Purchase Print Copy

 FormatList Price Price
Add to Cart Paperback6 pages $20.00 $16.00 20% Web Discount

A review of [Computer Power and Human] [Reason], by Joseph Weizenbaum. The book's purpose is to show that there are certain activities that computers ought not to engage in and there are certain kinds of research that ought not to be done. For instance, Weizenbaum would forbid research aimed at development of speech recognition systems, and also efforts to couple an animal's visual system and brain to computers. The reviewer feels that the author has failed in his arguments to provide a logical structure to be used to decide what activities are allowed and which are not allowed. If the book is viewed as an exposition, not about computers and human reason, but about Weizenbaum--a description of the thoughts and feelings of one who has thought and felt long and hard about computers, then it is a superb book. It is full of insight, charm, and wisdom. 6 pp.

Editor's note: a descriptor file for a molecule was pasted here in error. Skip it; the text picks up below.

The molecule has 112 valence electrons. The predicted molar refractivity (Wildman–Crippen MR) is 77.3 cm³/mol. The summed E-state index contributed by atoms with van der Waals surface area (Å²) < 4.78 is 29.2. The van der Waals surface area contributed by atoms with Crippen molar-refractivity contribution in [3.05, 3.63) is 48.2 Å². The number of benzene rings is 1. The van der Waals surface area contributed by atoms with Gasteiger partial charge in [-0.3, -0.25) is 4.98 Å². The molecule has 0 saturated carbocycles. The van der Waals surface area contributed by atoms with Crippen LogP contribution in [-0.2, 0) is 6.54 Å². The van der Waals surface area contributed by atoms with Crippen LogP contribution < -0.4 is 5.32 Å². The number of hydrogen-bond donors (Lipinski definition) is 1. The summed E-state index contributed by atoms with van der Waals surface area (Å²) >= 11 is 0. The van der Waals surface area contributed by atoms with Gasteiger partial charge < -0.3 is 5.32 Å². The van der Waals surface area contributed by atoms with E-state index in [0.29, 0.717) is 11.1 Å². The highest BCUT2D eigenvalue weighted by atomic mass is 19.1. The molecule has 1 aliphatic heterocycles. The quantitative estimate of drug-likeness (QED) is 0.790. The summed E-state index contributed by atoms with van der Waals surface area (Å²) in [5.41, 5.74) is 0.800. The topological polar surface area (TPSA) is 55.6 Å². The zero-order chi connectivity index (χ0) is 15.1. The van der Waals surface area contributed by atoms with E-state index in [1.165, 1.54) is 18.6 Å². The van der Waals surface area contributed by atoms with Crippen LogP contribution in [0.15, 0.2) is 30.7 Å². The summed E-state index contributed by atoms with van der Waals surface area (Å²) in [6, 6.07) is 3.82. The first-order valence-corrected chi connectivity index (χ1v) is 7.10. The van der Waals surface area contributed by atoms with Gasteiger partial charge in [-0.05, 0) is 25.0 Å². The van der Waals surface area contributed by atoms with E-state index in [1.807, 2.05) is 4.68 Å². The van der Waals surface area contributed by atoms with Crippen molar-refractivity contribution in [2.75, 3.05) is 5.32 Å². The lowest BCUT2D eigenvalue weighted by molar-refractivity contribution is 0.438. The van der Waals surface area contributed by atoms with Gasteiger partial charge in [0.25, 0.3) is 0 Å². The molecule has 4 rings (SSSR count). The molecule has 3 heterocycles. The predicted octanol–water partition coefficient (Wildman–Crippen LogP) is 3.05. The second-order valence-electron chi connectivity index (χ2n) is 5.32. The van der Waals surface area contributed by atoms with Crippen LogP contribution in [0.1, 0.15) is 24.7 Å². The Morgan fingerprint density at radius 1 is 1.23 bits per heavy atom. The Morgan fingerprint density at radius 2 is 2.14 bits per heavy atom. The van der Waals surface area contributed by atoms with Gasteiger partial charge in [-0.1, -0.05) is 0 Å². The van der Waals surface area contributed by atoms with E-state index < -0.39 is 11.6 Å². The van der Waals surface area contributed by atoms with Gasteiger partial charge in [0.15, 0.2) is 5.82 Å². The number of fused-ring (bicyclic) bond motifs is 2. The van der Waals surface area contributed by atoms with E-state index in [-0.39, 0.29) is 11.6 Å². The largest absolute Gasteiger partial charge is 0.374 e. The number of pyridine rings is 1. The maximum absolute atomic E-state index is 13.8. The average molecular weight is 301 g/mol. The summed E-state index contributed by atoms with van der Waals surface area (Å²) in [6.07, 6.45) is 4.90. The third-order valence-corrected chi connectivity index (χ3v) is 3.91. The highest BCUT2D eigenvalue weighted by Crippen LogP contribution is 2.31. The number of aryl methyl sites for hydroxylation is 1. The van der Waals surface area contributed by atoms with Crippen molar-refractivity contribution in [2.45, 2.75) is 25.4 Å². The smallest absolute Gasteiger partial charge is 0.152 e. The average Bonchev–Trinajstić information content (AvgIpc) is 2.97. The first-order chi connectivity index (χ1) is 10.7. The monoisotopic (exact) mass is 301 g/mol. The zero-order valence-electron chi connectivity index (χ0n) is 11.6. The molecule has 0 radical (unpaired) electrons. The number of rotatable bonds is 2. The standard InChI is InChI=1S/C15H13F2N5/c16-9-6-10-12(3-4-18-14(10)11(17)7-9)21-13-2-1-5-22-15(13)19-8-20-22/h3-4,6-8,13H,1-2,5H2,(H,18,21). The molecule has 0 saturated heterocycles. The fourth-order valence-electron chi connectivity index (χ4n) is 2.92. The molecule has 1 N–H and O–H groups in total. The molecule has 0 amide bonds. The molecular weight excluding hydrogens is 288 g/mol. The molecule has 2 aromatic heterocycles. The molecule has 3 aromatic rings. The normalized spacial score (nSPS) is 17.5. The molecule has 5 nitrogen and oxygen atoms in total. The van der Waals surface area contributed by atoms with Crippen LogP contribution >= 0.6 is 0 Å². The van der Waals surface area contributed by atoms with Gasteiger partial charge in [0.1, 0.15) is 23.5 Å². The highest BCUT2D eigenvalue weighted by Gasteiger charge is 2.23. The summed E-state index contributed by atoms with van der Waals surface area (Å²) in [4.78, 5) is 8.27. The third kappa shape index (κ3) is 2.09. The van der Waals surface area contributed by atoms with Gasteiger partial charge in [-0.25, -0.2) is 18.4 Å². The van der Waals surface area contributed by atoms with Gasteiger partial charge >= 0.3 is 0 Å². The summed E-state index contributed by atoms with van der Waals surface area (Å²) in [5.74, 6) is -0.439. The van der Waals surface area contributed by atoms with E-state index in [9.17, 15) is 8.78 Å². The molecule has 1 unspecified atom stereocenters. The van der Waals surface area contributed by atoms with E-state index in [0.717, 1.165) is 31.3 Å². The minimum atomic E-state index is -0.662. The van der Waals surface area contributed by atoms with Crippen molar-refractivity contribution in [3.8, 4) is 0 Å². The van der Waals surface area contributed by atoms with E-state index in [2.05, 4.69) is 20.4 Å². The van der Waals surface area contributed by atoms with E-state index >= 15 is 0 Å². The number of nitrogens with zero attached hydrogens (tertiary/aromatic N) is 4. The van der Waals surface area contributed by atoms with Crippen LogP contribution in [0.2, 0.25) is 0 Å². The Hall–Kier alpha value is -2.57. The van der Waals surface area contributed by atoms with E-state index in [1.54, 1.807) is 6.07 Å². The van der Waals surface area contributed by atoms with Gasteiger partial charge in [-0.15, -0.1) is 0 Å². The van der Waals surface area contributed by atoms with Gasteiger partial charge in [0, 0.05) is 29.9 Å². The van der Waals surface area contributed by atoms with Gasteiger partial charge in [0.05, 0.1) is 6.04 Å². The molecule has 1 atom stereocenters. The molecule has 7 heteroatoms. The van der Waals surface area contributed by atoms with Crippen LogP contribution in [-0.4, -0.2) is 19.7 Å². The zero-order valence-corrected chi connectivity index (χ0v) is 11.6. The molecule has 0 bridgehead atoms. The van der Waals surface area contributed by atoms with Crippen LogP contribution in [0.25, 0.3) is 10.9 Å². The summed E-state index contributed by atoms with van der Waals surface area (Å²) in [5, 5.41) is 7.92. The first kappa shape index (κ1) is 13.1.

This report is part of the RAND Corporation paper series. The paper was a product of the RAND Corporation from 1948 to 2003 that captured speeches, memorials, and derivative research, usually prepared on authors' own time and meant to be the scholarly or scientific contribution of individual authors to their professional fields. Papers were less formal than reports and did not require rigorous peer review.

The RAND Corporation is a nonprofit institution that helps improve policy and decisionmaking through research and analysis. RAND's publications do not necessarily reflect the opinions of its research clients and sponsors.